Hardware Startups: Filling the Business Gap

This post was inspired after watching a video from the hardware VC company Bolt titled “Why Investing in Hardware is Hot Again“.

As I was watching the video, an interesting point came up that resonated with my own work helping hardware companies grow and scale in retail. The point was that many hardware startups consist primarily of product engineers, designers, developers, and other tech savvy roles; however, more often than not there’s a gap on the business/marketing side of things.

While this little fact may not seem significant or breathtaking, it has some underlying consequences when startups start taking steps to grow the business. Some of these points were covered in the video linked above, but I also wanted to chip in my 2 cents from a retail perspective.

Investors Invest in People Not Products

Often times, hardware companies will need additional funds to simply take that step into retail because most of the initial funds have been spent on R&D or the crowdfund stage & delivery. A lot of CEO’s and VP’s of marketing tell me that they’re in a Catch-22 where they need sales in order to have funds for inventory.

Although crowdfunding has made it easier to show market validation for potential investors, taking the step from Kickstarter/Indiegogo to retail is a considerable one – not only from a financial standpoint but from an experience one too. Besides just retail experience there’s considerably more work to handle once sales do increase.

There’s a lot of free, accessible resources online these days to help you understand best practices or tips for retail (like this article); however, at the end of the day your business’s needs are specific and will require a more in-depth approach. Things like pricing structure, sales channel strategy, sales training & recruitment, marketing strategy, and the list goes on. These topics need to be addressed BEFORE you start putting in a ton of time and money going after retail or later stage investing.

One particular issue that many hardware startups don’t consider is the life-cycle of their products. You will inevitably see a rise and fall in the market demand for your product. Marketing can help increase the height and length of this demand curve but inevitably there will be bigger and better products that come about. Whether your product sales outlook looks strong for 6 months or 3 years… investors want to know and be convinced you know what you’re talking about.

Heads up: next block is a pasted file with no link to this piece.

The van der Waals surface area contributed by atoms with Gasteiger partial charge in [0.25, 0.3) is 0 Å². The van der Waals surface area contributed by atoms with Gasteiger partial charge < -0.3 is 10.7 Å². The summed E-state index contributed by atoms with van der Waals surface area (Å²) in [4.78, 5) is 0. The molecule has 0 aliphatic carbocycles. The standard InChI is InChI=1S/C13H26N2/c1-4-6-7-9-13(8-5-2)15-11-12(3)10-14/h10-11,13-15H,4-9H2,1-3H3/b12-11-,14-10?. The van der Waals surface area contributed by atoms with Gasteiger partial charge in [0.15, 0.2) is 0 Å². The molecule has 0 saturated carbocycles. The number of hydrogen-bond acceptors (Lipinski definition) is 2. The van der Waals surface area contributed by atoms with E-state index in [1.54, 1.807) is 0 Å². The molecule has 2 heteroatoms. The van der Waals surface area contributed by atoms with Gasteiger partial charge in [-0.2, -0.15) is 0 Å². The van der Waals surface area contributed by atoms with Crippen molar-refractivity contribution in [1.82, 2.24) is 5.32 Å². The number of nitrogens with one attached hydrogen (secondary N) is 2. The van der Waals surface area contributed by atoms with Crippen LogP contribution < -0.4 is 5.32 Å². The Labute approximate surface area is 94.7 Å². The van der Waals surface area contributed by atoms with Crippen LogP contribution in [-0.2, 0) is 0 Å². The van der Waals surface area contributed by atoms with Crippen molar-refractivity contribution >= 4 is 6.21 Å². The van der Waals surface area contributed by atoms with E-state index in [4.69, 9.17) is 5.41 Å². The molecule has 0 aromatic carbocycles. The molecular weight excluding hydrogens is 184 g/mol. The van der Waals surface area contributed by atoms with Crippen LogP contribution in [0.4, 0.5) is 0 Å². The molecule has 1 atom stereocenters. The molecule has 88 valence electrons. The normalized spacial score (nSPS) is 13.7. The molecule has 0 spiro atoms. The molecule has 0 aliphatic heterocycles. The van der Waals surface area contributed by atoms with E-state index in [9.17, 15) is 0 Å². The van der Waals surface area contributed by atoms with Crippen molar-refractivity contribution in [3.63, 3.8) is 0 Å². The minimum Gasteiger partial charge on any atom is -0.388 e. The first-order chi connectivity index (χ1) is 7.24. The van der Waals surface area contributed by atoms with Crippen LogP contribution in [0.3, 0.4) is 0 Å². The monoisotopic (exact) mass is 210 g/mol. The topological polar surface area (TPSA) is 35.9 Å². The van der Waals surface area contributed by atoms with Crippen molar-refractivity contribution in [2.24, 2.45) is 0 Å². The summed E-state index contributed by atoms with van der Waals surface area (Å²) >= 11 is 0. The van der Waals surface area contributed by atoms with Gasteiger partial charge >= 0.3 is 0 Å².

Strategy for Long-Term Growth

Speaking of the life-cycle of your product… let’s talk about your growth strategy.

Investors are looking at the margins, they’re looking to see if your business is scaleable or if it’s just today’s new fad. Just like retailers, investors like hearing that you’re continually developing new products, accessories for your product, or promoting recurring revenue of some sort (i.e. add-ons, software subscriptions, etc).

From a retail buyer’s perspective, it takes a lot of work to integrate a new vendor into the store’s system – but integrating future products is relatively simple. This is why retailers (especially large ones) are extremely hesitant to take on a new one or two sku vendor.

There’s another factor that goes into long-term growth in retail besides just the business model you’re pursuing for your products. It deals with your ability to maintain and grow existing retail relationships by making your buyer’s job easier.

This involves a couple of key points:

  • How will you help your buyers bring in traffic & sales into their physical stores or website?
  • Will you follow-up on promises, communicate quickly, and consistently help manage your accounts?

In the grand scheme of things, simply getting into retail stores (or online) is only half the battle. Sure it’s difficult, but the other half is promoting sell-through to ensure that the retailer is succeeding as well. There needs to be a give and take relationship if you’re looking to be scaling growth for 5, 10, 15 years as opposed simply being here one-day and gone the next.

Filling the Business Gap

Blah blah blah – all of this advice is fine, but I don’t have time for this bullsh*t. I have a business to run, products to develop, and people to manage.

All right, well then you need to decide how to find someone who does have time that fits what your requirements. Are you looking for a commission salesperson, an online marketing pro, a former large-chain retail buyer? What is your team good at, and what areas of growth are they lacking in?

Sometimes having an experienced professional as an “adviser” included onto your investor presentation deck can go a long way in reassuring your ability to grow the company.

Finding the right person or company to help handle the retail or business-side can be tricky. Costs are likely a factor but none of that matters if they can’t produce. Referrals are probably the best place to start, so start asking around and see who has been a significant asset for other companies who were in your situation. But again, make sure you know exactly what/who you’re looking for before you start searching.

You can find more information at Stocktrades if you’re looking to become an investor and help start up companies. Stocktrades offer you amazing amounts of advice and access to stock reports in the time you need.

Want to learn more how Retailbound can help you be more successful in retail? Contact Benjamin Ertl today at bertl@retailbound.com for more information.